City Continues Traffic Study

Pictured is the traffic signal at the intersection of High and Front streets in St. Marys that are bagged because of a study being conducted by the city in regards to traffic flow.
Managing Editor

Beginning Tuesday, motorists driving through St. Marys will see fewer traffic lights and more stop signs at two intersections as part of the city's traffic study.

Traffic signals at the intersections of Wayne and Spring streets and Wayne and High streets will be on a flash in all directions and turned into a four-way and a two-way stops, respectively, for 90 days, before the traffic lights are bagged for another 60 days in seeing how the flow of traffic is with fewer traffic lights.

The traffic studies at those intersections are a part of the Spring Street Reconstruction Project that the city is looking to begin in 2021. The project is to reconstruct Spring Street from Wayne Street to Knoxville Avenue in six phases over a span of four to six years. As part of the reconstruction project, the city is looking to renovate the 13 intersections that have a traffic signal on Spring Street and the surrounding downtown area.

Recommendations from Choice One Engineering during an April St. Marys City Council meeting regarding the status of traffic signals on and around Spring Street, suggested that nine of the area's 13 traffic lights be removed because those traffic signals were deemed "unwarranted" based on traffic flow from Choice One's study.

With those recommendations in mind, the city already moved forward by conducting its own study — red flash in all directions for 90 days and bagging traffic signals for another 60 days — at the intersection of High and Front streets, with the anticipation that those lights will be removed permanently late next month with a four-way stop sign in its place.

The city is now onto the next phase by conducting a study at Spring and Wayne and Wayne and High streets. Those intersections will be under study beginning Tuesday when the city will change those lights to a red flash in all directions for 90 days, before bagging them for another 60 days. Currently, stop signs are up at those two intersections, but will remain covered until Tuesday. After the 150 days of the study is complete, the city will make a decision as to keeping the signal or removing it based on the number of crashes, complaints received and how city officials and law enforcement feel the flow of traffic is going.

"It is important that people understand this is just a traffic study," Director of Public Service and Safety Greg Foxhoven said. "No final decision has been made, but with that said — going back to the High and Front street intersection — to my knowledge, we have only received four complaints."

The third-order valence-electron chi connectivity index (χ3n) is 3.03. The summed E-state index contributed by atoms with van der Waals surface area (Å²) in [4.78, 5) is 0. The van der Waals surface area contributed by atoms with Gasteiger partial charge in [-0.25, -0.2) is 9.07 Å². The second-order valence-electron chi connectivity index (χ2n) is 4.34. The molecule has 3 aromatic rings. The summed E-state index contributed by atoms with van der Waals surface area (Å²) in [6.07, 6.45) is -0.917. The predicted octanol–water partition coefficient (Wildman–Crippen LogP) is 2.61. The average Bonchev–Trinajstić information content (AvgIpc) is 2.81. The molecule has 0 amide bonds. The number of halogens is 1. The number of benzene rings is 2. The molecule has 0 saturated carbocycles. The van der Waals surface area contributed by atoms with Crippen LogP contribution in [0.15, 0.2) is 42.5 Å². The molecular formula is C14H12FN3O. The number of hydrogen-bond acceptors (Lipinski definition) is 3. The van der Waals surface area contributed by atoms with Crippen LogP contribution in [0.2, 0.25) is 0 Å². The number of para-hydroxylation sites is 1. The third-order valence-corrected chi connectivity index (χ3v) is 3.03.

Foxhoven said, however, that the vast majority of comments have been favorable and positive toward changing the intersection to the four-way stop at High and Front. 

The city began its study at that intersection July 25.

The idea behind conducting a study to see if traffic signals should be removed is to improve traffic flow in the downtown area and because — under Choice One's study — those nine intersections are deemed unwarranted, meaning the city will receive no funding when the city renovates its traffic signals as part of its reconstruction project. Keeping unwarranted traffic signals would costs the city under $200,000 per intersection — a total of $1.8 million.

"If they are warranted, then there is a possibility of funding assistance to help cover the costs," Foxhoven said.

The following traffic signal intersections are what Choice One recommends be removed: Wayne and Spring, Wayne and High, Front and High, Spring and Front, both pedestrian intersections on Spring Street, Chestnut and Spring, Pine and Spring and Vine and Spring.

Per the engineer's recommendations, Wayne and High would be a two-way stop while Wayne and Spring would turn into a four-way stop. Traffic signals at Main and Wayne and Main and Spring would stay, along with Main and South.

Spring and Front and Spring and Chestnut would be turned into two-way stops, along with Spring at Pine and Vine streets.

Traffic signals at Spring and Spruce would remain and Front and High would have a four-way stop. The pedestrian crossings would have signage and an enhanced crosswalk. Intersections of Spruce and High and Spring and Knoxville were not a part of Choice One's traffic study.

Choice One's traffic study can be found on the city's website at CityOfStmarys.Net/News/Downtown-Traffic-Study.

To read the full story, see Monday's print edition of The Evening Leader.